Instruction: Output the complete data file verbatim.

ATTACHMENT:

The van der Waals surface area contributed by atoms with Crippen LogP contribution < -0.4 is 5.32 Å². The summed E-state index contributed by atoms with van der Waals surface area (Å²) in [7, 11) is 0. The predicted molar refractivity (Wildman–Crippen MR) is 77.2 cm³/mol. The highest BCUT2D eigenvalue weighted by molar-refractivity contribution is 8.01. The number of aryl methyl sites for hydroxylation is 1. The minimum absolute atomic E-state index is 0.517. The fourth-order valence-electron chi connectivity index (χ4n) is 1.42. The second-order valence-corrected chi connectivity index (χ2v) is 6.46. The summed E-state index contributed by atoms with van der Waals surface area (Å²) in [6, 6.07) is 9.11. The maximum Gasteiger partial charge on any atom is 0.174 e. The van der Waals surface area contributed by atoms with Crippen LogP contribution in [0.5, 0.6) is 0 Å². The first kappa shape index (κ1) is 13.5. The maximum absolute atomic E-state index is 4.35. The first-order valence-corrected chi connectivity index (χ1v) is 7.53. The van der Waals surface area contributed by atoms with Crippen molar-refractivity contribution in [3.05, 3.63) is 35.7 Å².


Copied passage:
The van der Waals surface area contributed by atoms with Crippen LogP contribution < -0.4 is 5.32 Å². The summed E-state index contributed by atoms with van der Waals surface area (Å²) in [7, 11) is 0. The predicted molar refractivity (Wildman–Crippen MR) is 77.2 cm³/mol. The highest BCUT2D eigenvalue weighted by molar-refractivity contribution is 8.01. The number of aryl methyl sites for hydroxylation is 1. The minimum absolute atomic E-state index is 0.517. The fourth-order valence-electron chi connectivity index (χ4n) is 1.42. The second-order valence-corrected chi connectivity index (χ2v) is 6.46. The summed E-state index contributed by atoms with van der Waals surface area (Å²) in [6, 6.07) is 9.11. The maximum Gasteiger partial charge on any atom is 0.174 e. The van der Waals surface area contributed by atoms with Crippen LogP contribution in [0.5, 0.6) is 0 Å². The first kappa shape index (κ1) is 13.5. The maximum absolute atomic E-state index is 4.35. The first-order valence-corrected chi connectivity index (χ1v) is 7.53. The van der Waals surface area contributed by atoms with Crippen molar-refractivity contribution in [3.05, 3.63) is 35.7 Å².